i try to be polite. i say hello to people i see on walks and drive slowly when the skateboarders are out. once i left a bag of big dog bones at our mail stoop for other dogs because they were too large for sophie (she didn’t think so).
this summer i left something different. i stuck some woven friendship bracelets in a baggie and scribbled HAPPY SUMMER! michael told me i was silly for leaving the bracelets.
but they disappeared one or two at a time. then i found an unexpected note for me!
i think it’s important to be kind to your neighbors even in small ways. so say hello, what’s up, how are you, i’m fine, too. you don’t have to be their best friend. just be friendly, and you might find someone who wants to be neighborly, too.
i’m proud to report that our wedding plans are in full swing— we finalized our venue, caterer, and menu. most of my crafty projects now revolve around a mix-and-match french picnic theme chosen for the reception.
i chose our wedding colors based on a late summer palette. although we’re getting married in october, autumn in texas is much warmer than fall on the east coast. the tan is for wood tones and the poppy is for punch. ivory is just a basic, versatile color that never goes wrong.
these colors aren’t our absolute favorite swatches nor do they signify anything important to our families. red is a wedding color in many asian cultures but brides also wear metallics. i picked them because they seemed friendly and looked nice together.
how did you choose your wedding or party colors?
if you ask a variety of brides about their wedding plans, you would receive different responses. some might have prepared for the day by playing princess as a little girl. some might enjoy the process and gush about how fun it is. some might leave it to the professionals while others are happily DIT (doing it themselves). and then some— like me— took awhile to get started.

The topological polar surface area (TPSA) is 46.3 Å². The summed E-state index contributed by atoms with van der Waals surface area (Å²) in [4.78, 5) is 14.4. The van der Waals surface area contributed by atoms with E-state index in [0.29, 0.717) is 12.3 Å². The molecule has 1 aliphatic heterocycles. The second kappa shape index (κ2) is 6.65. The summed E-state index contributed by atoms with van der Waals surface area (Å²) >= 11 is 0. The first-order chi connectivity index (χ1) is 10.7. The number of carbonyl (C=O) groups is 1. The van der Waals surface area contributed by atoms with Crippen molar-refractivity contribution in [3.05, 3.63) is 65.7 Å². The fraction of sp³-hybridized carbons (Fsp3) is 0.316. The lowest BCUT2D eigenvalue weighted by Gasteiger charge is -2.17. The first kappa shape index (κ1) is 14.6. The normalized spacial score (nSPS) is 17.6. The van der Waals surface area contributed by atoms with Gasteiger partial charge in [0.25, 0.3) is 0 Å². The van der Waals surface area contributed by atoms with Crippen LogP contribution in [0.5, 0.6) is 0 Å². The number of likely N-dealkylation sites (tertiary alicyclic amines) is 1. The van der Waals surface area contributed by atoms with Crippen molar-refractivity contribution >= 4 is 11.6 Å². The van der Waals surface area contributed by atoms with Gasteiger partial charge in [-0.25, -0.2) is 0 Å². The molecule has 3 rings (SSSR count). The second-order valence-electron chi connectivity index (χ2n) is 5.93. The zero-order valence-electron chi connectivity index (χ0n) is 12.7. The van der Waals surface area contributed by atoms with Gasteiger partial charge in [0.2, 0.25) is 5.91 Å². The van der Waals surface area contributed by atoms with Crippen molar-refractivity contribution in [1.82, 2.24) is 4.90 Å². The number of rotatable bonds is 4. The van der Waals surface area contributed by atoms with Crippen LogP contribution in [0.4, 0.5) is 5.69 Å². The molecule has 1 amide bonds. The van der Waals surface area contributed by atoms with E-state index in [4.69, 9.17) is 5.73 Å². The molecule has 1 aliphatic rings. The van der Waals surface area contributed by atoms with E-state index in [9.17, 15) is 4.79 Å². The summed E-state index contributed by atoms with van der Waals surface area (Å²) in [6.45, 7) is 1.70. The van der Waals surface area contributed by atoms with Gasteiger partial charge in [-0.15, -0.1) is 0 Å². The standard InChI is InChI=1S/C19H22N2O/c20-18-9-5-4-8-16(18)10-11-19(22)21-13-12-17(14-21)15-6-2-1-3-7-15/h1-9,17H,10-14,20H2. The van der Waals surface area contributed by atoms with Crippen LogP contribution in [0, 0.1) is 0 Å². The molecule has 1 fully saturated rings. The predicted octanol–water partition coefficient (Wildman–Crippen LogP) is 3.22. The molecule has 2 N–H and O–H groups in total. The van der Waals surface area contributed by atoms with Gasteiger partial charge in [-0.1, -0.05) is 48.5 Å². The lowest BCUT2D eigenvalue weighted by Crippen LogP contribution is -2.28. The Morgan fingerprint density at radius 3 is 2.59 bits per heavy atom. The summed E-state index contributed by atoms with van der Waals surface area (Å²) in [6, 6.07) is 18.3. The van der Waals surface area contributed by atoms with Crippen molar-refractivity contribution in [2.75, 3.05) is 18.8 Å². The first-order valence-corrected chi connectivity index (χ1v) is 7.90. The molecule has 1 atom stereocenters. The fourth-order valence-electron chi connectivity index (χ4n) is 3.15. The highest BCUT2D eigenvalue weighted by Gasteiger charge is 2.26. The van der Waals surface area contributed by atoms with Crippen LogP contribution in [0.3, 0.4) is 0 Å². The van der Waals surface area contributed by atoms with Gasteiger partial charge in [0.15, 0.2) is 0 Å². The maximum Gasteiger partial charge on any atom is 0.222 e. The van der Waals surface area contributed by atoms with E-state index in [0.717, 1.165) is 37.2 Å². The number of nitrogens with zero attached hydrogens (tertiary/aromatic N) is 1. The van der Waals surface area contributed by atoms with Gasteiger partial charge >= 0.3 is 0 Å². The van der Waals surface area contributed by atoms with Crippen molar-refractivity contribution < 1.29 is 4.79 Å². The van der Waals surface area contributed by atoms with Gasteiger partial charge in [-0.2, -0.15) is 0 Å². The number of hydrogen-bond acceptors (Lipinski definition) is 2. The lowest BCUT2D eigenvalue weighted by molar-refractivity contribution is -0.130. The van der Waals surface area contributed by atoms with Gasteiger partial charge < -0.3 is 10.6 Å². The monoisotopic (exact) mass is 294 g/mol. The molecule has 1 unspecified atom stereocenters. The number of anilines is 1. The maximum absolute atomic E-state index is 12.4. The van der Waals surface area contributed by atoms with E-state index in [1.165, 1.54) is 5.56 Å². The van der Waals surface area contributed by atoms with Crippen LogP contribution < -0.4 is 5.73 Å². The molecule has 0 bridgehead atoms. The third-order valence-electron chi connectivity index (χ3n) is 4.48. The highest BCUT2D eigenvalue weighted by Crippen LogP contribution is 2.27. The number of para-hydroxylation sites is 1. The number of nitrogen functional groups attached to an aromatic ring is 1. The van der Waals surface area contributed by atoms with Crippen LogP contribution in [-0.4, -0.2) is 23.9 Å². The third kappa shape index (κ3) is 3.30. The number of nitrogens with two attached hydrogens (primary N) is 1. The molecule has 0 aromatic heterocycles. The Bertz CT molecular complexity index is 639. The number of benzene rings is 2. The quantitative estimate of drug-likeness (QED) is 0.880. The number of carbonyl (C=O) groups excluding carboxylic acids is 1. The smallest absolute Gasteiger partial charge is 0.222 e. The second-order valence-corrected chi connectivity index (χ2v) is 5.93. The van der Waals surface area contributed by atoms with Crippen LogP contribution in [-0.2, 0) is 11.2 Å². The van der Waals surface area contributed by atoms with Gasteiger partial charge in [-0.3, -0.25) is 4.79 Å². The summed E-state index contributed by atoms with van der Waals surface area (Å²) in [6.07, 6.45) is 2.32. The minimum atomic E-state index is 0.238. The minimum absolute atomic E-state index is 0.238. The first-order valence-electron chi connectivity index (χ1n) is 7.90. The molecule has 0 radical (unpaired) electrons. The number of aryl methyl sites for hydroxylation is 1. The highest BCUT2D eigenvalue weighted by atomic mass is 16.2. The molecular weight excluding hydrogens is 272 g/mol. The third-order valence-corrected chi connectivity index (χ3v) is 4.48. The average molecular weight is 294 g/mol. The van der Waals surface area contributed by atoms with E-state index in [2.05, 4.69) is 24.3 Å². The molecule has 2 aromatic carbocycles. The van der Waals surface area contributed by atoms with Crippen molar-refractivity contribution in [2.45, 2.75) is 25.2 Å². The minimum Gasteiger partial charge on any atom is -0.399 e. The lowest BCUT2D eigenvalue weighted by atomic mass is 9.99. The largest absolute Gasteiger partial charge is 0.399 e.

after we got engaged and dove into planning, michael was confused. he watched me browse magazines, thumb through books, and hesitantly create a pinterest board. i made him answer surveys, take quizzes, and shoot ideas back and forth. he said, “i thought you knew what you wanted.” in a quiet corner of my heart, i did. but in a modern world where everything is publicized and recorded, i didn’t.
in the beginning, i collected more what ifs than actual inspiration. what if it’s too expensive? what if it’s too cheap? what if guests don’t like those foods? what if no one feels the same magical way about our color scheme? what if i don’t order invitations? what if i’m crazy and make them? what if i use tons of ink and print them and they’re crooked? what if i listen to my mother-in-law? what if i don’t listen to her? what if my brother can’t play the songs? what if my buddhist parents think our ceremony is too western? what if we just eat hamburgers? the list went on and on and on.
we were engaged in july and by january i talked about the wedding only occasionally. it wasn’t that we didn’t love each other (we schmoopy love each other). all my worries snowballed together and became a big snow-STALL. i dreaded going out to dinner or walking the hallways at school and running into a friend who might ask, “how are your wedding plans coming along?” i ground my teeth at night. i gave the stink-eye to any couple with a full-spread glamorous wedding on a manicured estate or dreamy ceremony atop a middle-of-nowhere mountain. blame it on media, blame it on perfectionism, blame it on myself. i didn’t think i measured up to what others hoped i could be.
in april, i woke up and broke away from the blizzard. dwelling on doubts put me further inside someone else’s fantasy, and i longed to be back inside my own dream. our own dream. our adventure. our wedding. michael and i have accomplished more goals in the past six weeks than i thought possible. if you’re a bride-to-be, don’t forget who you are, and if need be, go back to the drawing board.
maybe you can relate to my story, or maybe you’re thinking, girl get your party together! either way, i’m okay with it now. and for the latter, we’re finally getting there.
screenshot of my pinterest board.
every sunday, michael allows me to treat myself (“treat yo-self”) to a bunch of blooms at the grocery store. the best parts about buying supermarket flowers are the low prices and unusual assortment. i always try to pick out something new though i favor matsumotos and ranunculus.
this week a bunch of gemini daisies caught my eye. never have i seen them in such a vibrant color. after i trimmed the stems, i arranged the flowers in fraternal twin vases in honor of gemini, the astrological sign. now they’re sitting together in our kitchen watching the sun.